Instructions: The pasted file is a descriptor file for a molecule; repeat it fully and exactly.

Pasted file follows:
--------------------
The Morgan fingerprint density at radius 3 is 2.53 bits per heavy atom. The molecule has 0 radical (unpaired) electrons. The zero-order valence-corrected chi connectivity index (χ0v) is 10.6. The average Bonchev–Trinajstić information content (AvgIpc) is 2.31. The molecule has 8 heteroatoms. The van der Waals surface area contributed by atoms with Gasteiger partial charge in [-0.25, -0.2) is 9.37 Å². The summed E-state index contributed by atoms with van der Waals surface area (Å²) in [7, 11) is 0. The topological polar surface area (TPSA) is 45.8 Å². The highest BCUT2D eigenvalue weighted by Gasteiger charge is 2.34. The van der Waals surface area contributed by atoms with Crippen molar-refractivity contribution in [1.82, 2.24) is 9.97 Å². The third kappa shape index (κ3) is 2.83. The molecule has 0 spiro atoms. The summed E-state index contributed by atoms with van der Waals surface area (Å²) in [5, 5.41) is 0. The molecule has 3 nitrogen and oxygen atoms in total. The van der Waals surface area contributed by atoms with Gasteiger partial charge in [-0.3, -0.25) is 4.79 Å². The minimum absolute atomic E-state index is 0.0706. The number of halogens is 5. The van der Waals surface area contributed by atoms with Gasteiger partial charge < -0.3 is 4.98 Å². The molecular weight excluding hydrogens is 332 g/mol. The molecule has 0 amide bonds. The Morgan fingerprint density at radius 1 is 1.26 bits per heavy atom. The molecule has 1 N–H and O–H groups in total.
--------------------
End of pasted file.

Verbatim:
The Morgan fingerprint density at radius 3 is 2.53 bits per heavy atom. The molecule has 0 radical (unpaired) electrons. The zero-order valence-corrected chi connectivity index (χ0v) is 10.6. The average Bonchev–Trinajstić information content (AvgIpc) is 2.31. The molecule has 8 heteroatoms. The van der Waals surface area contributed by atoms with Gasteiger partial charge in [-0.25, -0.2) is 9.37 Å². The summed E-state index contributed by atoms with van der Waals surface area (Å²) in [7, 11) is 0. The topological polar surface area (TPSA) is 45.8 Å². The highest BCUT2D eigenvalue weighted by Gasteiger charge is 2.34. The van der Waals surface area contributed by atoms with Crippen molar-refractivity contribution in [1.82, 2.24) is 9.97 Å². The third kappa shape index (κ3) is 2.83. The molecule has 0 spiro atoms. The summed E-state index contributed by atoms with van der Waals surface area (Å²) in [5, 5.41) is 0. The molecule has 3 nitrogen and oxygen atoms in total. The van der Waals surface area contributed by atoms with Gasteiger partial charge in [-0.3, -0.25) is 4.79 Å². The minimum absolute atomic E-state index is 0.0706. The number of halogens is 5. The van der Waals surface area contributed by atoms with Gasteiger partial charge < -0.3 is 4.98 Å². The molecular weight excluding hydrogens is 332 g/mol. The molecule has 0 amide bonds. The Morgan fingerprint density at radius 1 is 1.26 bits per heavy atom. The molecule has 1 N–H and O–H groups in total.